House Speaker John Boehner (R-Ohio) admits that the GOP doesn’t do well with Blacks and Hispanics but said Aug. 27 that they don’t have to.
He predicted at a media lunch at the Republican National Convention that he doesn’t expect a repeat on November 2012 of the massive turnout at the polls by Blacks, Hispanics and young people that keyed President Obama’s 2008 victory.
“This election is about economics,” he told reporters at a Christian Science Monitor lunch when asked about the Republican Party’s standing with Blacks, Hispanics and young voters.”These groups have been hit the hardest. They may not show up and vote for our candidate but I’d suggest to you they won’t show up and vote for the president either then.”
His statement drew a media reaction claiming that Boehner is dismissing the minority and youth voters. The headline in the online Atlantic Wire said “Boehner Says Out Loud He Hopes Blacks and Latinos ‘Won’t Show Up’ This Election.”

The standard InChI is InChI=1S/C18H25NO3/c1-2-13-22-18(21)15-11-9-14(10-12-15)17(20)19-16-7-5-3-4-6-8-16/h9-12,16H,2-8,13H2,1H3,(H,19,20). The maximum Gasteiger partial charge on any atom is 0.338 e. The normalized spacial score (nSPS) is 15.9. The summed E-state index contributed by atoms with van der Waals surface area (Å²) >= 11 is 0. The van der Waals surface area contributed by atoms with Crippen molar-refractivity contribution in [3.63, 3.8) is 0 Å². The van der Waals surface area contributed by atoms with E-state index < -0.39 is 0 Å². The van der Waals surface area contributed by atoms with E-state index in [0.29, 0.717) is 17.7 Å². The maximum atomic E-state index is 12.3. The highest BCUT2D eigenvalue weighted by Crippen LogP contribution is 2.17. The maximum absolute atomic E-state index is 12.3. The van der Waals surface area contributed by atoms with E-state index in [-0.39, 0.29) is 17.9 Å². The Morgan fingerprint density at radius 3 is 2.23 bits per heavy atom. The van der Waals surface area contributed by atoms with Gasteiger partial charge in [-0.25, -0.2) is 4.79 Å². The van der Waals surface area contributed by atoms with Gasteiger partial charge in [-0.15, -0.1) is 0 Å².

“It’s not much of a reach to say that Boehner hopes Republicans will win, and when he was asked to explain how that might happen despite polls showing historically low minority support, he predicted that low turnout for those groups means the polls won’t matter,” Elspeth Reeve wrote for the Atlantic Wire. “His prediction, in other words, is what he hopes will happen.”
Conservative publications denounced the Atlantic Wire’s inference. Matt Vespa of Hotair.com called it “desperate” and asked “does anyone else feel we talk about race too much?”
“They construed this story to make the GOP look racist, even though the minority vote isn’t where the election will be decided,” Vespa wrote.
Despite Vespa’s assertions, GOP officials nationwide continue to push for voter ID laws, which will disproportionately affect minorities. In Pennsylvania, where the law was upheld earlier this month, State House Speaker Mike Turzai admitted that the law could prove beneficial to Republican presidential hopeful Mitt Romney.
“Voter ID, which is gonna allow Governor Romney to win the state of Pennsylvania, done,” he said at a Republican State Committee meeting in June when speaking of his state party’s accomplishments.